NSA document details foreign intel databases

NSA headquarters

The National Security Agency says it is not targeting people inside the United States for surveillance through its efforts to collect foreign intelligence, according to an unclassified report explaining how NSA implements its authorities under Section 702 of the Foreign Intelligence Surveillance Act.

However, information on citizens and residents becomes part of NSA's collections under Section 702, leading to questions about whether the agency uses its foreign intelligence authority to conduct warrantless, "backdoor" surveillance on U.S citizens.

The new document tracks closely with the testimony by top intelligence community lawyers at a March meeting of the Privacy and Civil Liberties Oversight Board, at whose request the unclassified NSA report was prepared. But it leaves many key questions unanswered, and the language is vague at times.

In the document, NSA delves into some details about how it collects, stores and accesses data collected under two of the programs revealed by former intelligence contractor Edward Snowden. It offers a look at how NSA analysts access data on the agency's systems, how analysts are trained to use the systems and the procedures in place to comply with privacy restrictions in the FISA statute.

Communications supplied to NSA by Internet companies are stored across "multiple NSA systems and data repositories." Although there isn't much in the way of specifics, the report indicates that one system might contain the content of communications -- such as text, audio and video -- while another system might store only the metadata associated with those communications -- such as the header information on an email message with to, from, subject and date information.

Under the program known as Prism, the FBI makes requests on behalf of NSA using "selectors" for individuals, such as phone number, email address and other identifiers. Companies are required to turn over communications to or from such selectors to NSA. The Upstream program, which intercepts communications from the Internet backbone rather than individual companies, can target selectors sending and receiving communications, as well as communications that reference or are about targeted selectors.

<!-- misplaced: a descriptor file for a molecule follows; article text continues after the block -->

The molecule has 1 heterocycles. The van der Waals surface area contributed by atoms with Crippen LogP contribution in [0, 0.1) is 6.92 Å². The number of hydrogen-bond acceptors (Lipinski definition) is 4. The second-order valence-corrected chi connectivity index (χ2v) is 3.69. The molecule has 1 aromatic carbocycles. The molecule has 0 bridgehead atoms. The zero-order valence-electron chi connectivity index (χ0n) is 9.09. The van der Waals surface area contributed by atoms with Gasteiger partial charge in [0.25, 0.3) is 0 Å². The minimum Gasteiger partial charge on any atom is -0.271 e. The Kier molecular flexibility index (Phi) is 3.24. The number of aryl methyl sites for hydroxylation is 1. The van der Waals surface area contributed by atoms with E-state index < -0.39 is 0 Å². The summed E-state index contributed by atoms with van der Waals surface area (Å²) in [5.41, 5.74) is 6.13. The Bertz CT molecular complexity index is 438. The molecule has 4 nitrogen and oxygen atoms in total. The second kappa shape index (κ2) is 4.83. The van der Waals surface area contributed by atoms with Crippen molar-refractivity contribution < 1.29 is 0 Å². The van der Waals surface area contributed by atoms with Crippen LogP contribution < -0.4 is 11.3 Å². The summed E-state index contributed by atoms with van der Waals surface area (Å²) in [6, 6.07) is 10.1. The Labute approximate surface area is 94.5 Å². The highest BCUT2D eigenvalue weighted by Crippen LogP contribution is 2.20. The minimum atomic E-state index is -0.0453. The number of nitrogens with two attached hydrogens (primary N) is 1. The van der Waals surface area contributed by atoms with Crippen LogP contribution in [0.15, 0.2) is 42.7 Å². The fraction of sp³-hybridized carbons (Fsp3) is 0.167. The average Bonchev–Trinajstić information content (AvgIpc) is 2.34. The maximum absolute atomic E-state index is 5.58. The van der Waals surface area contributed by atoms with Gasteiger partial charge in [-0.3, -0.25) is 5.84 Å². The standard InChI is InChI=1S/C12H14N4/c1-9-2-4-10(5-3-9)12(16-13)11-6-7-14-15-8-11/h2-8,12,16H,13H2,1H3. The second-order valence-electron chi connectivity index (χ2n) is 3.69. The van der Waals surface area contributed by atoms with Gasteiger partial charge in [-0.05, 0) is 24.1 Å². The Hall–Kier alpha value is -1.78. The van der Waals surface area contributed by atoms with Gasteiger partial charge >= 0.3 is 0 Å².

Under certain circumstances, NSA analysts are permitted to query databases using the email addresses, phone numbers and other identifiers of U.S. citizens and legal residents. That practice has been especially controversial because the section of intelligence law on domestic surveillance requires the order of a secret court to spy on U.S. citizens and those legally residing in the United States.

NSA claims that such queries must either be "reasonably likely to return foreign intelligence information" or be linked to an "imminent threat to life." As a practical matter, NSA analysts have more often queried metadata than the contents of communications. To go after content requires additional layers of approval. Furthermore, NSA may not query data collected under the broad Upstream program for citizen or resident identifiers. It's not clear from the document whether other agencies with domestic authorities could access information on citizens or residents under certain circumstances.

Finally, the report offers a look at what happens to "unevaluated" communications that are stored in NSA systems.

Upstream collections are retained for a maximum of two years, while the Prism collections are stored for up to five years. The report explains that information on U.S. citizens and residents may be destroyed if it's not relevant to NSA's purpose and includes no evidence of a crime. There are also provisions for destroying communications collected on selectors when they are determined to be inside the United States.

About the Author

Adam Mazmanian is executive editor of FCW.

Before joining the editing team, Mazmanian was an FCW staff writer covering Congress, government-wide technology policy, health IT and the Department of Veterans Affairs. Prior to joining FCW, Mr. Mazmanian was technology correspondent for National Journal and served in a variety of editorial roles at B2B news service SmartBrief. Mazmanian started his career as an arts reporter and critic, and has contributed reviews and articles to the Washington Post, the Washington City Paper, Newsday, Architect magazine, and other publications. He was an editorial assistant and staff writer at the now-defunct New York Press and arts editor at the online network in the 1990s, and was a weekly contributor of music and film reviews to the Washington Times from 2007 to 2014.

Click here for previous articles by Mazmanian. Connect with him on Twitter at @thisismaz.

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Reader comments

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